LAS VEGAS -- More random notes and comments from “Content Guy” Kevin Coupe from the annual summit sponsored by Information Resources Inc. (IRI), that took place Tuesday and Wednesday at the Wynn Las Vegas…
• Perhaps it is because the discussion connected so clearly with the editorial mission here at MorningNewsBeat, but one of the best sessions I’ve seen in some time came when Thom Blishock, IRI’s president of consulting and innovation at IRI, brought to the stage four “Blogger Moms” who run various websites in which they talk to moms all over the country, provide a forum for discussion of relevant issues, and offer companies a unique opportunity to get insights about how their customers see their products and services.
These women are representative of, and give voice to, hundreds of thousands of women all over the country. And they hardly are a homogenous group…in the space of just 30 minutes, they expressed a variety of opinions and perspectives.
For example, “a lot of women are embracing private label,” said Alma Klein of www.marketingmommy.net and www.chicagomomsblog.com, “because they are not the…generics that our moms brought into the house that we were embarrassed about.” However, she added, there are limits: “I would never buy no-name shampoo from a dollar store because I am not convinced it is going to work.”
Christine Young, a mother of six, of www.fromdatestodiapers.com said that she believed that brand loyalty was selective, and said that she was intensely committed to Johnson baby products (and was even before the company hired her to be a spokesperson for the brand). But she also said she felt the same kind of loyalty to another brand – Kirkland products at Costco, which is, of course, a private label.
And Liz Gumbinner, of www.mom-101.blogspot.com, said that as a former ad agency creative director she remains firmly committed to the power of brands, suggesting that it is only brand equity that helps a company survive when its products are found to be contaminated with cyanide or melamine.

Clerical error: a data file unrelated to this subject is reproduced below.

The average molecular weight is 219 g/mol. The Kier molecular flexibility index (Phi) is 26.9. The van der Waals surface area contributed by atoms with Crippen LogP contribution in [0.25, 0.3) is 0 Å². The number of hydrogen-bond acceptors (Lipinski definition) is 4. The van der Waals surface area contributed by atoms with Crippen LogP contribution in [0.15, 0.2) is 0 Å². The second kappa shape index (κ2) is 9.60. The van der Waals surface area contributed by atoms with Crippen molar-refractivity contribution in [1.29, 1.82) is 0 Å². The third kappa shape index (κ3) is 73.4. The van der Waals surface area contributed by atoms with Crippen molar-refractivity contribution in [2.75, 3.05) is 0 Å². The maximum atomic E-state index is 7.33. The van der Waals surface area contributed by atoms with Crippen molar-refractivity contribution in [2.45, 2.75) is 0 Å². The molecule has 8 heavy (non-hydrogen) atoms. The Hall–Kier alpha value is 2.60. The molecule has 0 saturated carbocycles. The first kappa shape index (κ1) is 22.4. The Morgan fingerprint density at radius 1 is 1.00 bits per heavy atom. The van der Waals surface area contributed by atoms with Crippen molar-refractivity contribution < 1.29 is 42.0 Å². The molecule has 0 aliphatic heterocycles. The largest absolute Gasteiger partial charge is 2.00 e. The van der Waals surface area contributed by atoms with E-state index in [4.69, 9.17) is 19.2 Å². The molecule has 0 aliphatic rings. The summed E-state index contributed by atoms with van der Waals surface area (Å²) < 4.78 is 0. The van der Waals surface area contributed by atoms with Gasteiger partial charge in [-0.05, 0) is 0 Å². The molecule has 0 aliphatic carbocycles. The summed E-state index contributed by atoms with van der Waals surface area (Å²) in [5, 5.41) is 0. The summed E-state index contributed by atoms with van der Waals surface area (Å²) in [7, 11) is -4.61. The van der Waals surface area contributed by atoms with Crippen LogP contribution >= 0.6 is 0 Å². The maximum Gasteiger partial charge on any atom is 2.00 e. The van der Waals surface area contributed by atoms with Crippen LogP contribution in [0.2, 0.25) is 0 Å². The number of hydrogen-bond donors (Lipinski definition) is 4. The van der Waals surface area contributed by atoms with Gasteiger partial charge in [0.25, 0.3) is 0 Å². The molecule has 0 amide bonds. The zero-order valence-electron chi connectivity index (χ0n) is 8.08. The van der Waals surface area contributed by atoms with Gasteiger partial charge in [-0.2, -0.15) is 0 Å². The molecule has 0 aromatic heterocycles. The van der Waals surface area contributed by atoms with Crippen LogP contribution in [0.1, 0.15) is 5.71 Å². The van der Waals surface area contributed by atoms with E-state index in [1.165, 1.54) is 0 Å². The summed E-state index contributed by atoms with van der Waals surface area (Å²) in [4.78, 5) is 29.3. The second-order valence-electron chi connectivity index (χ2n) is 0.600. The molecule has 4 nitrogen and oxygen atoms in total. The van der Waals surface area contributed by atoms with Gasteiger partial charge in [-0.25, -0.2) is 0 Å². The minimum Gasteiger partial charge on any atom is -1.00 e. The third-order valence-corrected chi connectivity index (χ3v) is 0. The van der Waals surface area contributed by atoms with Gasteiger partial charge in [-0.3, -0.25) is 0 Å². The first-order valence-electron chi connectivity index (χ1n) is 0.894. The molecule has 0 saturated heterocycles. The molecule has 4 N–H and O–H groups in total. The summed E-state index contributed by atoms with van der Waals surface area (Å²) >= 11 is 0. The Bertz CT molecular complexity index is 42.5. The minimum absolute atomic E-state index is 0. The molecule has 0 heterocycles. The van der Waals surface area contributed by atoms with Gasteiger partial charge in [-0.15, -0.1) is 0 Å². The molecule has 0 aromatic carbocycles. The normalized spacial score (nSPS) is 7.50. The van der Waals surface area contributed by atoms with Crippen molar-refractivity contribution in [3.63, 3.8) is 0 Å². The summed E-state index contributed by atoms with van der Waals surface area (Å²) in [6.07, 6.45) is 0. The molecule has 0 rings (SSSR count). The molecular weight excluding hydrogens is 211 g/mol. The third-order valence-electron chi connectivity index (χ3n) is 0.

The “Blogger Moms” agreed that transparency was an enormous issue for them. “We want clear labeling,” said Lynnae McCoy of www.beingfrugal.net. “If you are using GMOs in your products we want to know about it … we get to make the decision…if we find out abut it later, we’ll feel like we can’t trust you anymore.”
Klein pointed to the practice of shrinking product sizes and charging the same price – hoping that customers won’t notice – as a major pet peeve. “It gets people angry,” she said. “Be up front .. show us some respect, and maybe we’ll show more respect for you.”
Another point of agreement – high fructose corn syrup (HFCS) is going to be the next trans fats of the food industry, and food manufacturers better get used to the idea.
“The relationship between brands and consumers is about to forever change,” said Gumbinner, “because your future is in the hands of consumers.” It is inevitable…and both retailers and manufacturers would be better off embracing the idea instead of denying or ignoring the reality.